November U.S. new car sales mixed as automakers deepen discounts

Expect to encounter highly motivated sales people in December.

DETROIT — Major automakers posted mixed U.S. November new vehicle sales on Friday and predicted a competitive December as they rushed to sell vehicles and boost their numbers before 2017 ends.

Automakers are trying to sell down 2017 model-year vehicles, offering high discounts to consumers as the year-end nears. In 2016, the industry reported record annual sales of 17.55 million units.

According to consultancies J.D. Power and LMC, discounts have been above 10 percent of the average transaction price for 16 of the past 17 months, a level experts say is unhealthy and unsustainable.

The November sales results come as the National Automobile Dealers Association said on Friday it expects new vehicle sales to decline to 16.7 million units in 2018, after dropping to 17.1 million for the full year in 2017.

If that forecast comes true, the race to move new vehicles off dealers' lots will only intensify next year.

Brandon Mason, a director at PwC's automotive practice, said a worrying trend for the industry was a rising number of subprime loans. He said subprime levels are at just over 20 percent of originations, against more than 30 percent prior to the Great Recession, but recent increases remain a concern.

"That's a bit of a red flag," Mason said. "It's something to keep an eye on as we move into 2018."

November results by automaker:

General Motors: Sales fell 2.9 percent, with sales to consumers flat against the same month in 2016. Much of the decrease was driven by lower fleet sales. GM said strong SUV and crossover sales pushed its average transaction price for the month above $37,000 for the first time. The level of unsold cars, which has been a concern for analysts and the industry, rose slightly to 83 days' supply, from 80 days at the end of October.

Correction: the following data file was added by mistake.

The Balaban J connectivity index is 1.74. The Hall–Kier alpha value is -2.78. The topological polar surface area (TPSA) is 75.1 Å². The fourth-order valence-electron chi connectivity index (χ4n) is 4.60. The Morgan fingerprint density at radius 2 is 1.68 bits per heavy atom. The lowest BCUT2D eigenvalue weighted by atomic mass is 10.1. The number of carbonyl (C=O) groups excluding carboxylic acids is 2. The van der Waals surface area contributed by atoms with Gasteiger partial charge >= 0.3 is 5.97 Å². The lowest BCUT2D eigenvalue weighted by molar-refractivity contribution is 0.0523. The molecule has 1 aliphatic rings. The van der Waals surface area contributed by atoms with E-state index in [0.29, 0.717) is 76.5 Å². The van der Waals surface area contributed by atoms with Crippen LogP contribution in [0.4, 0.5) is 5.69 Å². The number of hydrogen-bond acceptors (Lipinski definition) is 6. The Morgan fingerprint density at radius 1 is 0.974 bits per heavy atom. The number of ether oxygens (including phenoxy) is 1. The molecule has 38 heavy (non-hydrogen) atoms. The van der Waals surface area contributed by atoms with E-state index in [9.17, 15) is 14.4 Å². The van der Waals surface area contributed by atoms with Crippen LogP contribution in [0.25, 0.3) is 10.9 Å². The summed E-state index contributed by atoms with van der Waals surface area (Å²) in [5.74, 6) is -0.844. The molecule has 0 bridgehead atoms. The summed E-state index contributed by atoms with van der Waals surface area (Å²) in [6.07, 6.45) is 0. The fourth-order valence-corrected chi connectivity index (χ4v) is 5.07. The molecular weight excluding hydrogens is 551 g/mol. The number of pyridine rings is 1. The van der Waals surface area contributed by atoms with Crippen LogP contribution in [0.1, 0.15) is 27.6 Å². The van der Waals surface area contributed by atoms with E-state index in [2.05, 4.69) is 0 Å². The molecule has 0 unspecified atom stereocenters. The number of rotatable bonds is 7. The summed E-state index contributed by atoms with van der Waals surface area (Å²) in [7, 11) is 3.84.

"More vehicles are sold in December than any other month, and we are very well positioned because we have momentum in so many segments, but especially in crossovers," said Kurt McNeil, U.S. vice president of sales operations.

Fiat Chrysler Automobiles: Fleet sales are low-margin, and FCA in particular has targeted a significant reduction in this type of sale in 2017. It posted a 4 percent overall decrease in sales for November, but fleet sales were down 25 percent while sales to consumers were up 2 percent on the year.

Ford: The No. 2 U.S. automaker reported a 6.7 percent increase for the month, with fleet sales up nearly 26 percent and retail sales 1.3 percent higher than in November 2016. Ford said SUV sales rose 13.3 percent, with pickups rising 4.1 percent.

Toyota: U.S. sales for the month were down 3 percent.

Honda: Up 8.3 percent.

Volkswagen: Down 1.6 percent.

Nissan: It said a systems outage meant it would not post official November results until Dec. 4, but estimated its U.S. sales rose 14 percent versus November 2016.

Reporting by Nick Carey

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